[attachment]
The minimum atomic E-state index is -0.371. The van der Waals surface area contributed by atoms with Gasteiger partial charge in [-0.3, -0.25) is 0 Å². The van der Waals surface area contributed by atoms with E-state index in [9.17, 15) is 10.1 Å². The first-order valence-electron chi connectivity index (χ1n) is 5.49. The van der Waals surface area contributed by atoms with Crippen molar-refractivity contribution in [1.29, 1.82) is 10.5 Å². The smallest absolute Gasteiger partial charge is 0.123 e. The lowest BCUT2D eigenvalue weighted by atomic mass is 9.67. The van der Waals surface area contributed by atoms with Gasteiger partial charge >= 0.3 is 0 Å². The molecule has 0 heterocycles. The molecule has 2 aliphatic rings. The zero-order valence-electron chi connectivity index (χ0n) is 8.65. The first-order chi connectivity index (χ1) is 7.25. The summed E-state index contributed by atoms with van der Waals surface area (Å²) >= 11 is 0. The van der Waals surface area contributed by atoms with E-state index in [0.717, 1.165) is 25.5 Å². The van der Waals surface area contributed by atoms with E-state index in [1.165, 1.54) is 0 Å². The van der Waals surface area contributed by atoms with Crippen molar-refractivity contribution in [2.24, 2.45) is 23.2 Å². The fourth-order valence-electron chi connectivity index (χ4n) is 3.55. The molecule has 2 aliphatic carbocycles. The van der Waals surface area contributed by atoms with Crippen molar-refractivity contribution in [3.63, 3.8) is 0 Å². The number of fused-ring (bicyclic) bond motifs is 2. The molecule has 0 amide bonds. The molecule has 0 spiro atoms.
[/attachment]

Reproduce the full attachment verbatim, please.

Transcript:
The minimum atomic E-state index is -0.371. The van der Waals surface area contributed by atoms with Gasteiger partial charge in [-0.3, -0.25) is 0 Å². The van der Waals surface area contributed by atoms with E-state index in [9.17, 15) is 10.1 Å². The first-order valence-electron chi connectivity index (χ1n) is 5.49. The van der Waals surface area contributed by atoms with Crippen molar-refractivity contribution in [1.29, 1.82) is 10.5 Å². The smallest absolute Gasteiger partial charge is 0.123 e. The lowest BCUT2D eigenvalue weighted by atomic mass is 9.67. The van der Waals surface area contributed by atoms with Gasteiger partial charge >= 0.3 is 0 Å². The molecule has 0 heterocycles. The molecule has 2 aliphatic rings. The zero-order valence-electron chi connectivity index (χ0n) is 8.65. The first-order chi connectivity index (χ1) is 7.25. The summed E-state index contributed by atoms with van der Waals surface area (Å²) >= 11 is 0. The van der Waals surface area contributed by atoms with E-state index in [0.717, 1.165) is 25.5 Å². The van der Waals surface area contributed by atoms with E-state index in [1.165, 1.54) is 0 Å². The van der Waals surface area contributed by atoms with Crippen molar-refractivity contribution in [2.24, 2.45) is 23.2 Å². The fourth-order valence-electron chi connectivity index (χ4n) is 3.55. The molecule has 2 aliphatic carbocycles. The van der Waals surface area contributed by atoms with Crippen molar-refractivity contribution in [3.63, 3.8) is 0 Å². The number of fused-ring (bicyclic) bond motifs is 2. The molecule has 0 amide bonds. The molecule has 0 spiro atoms.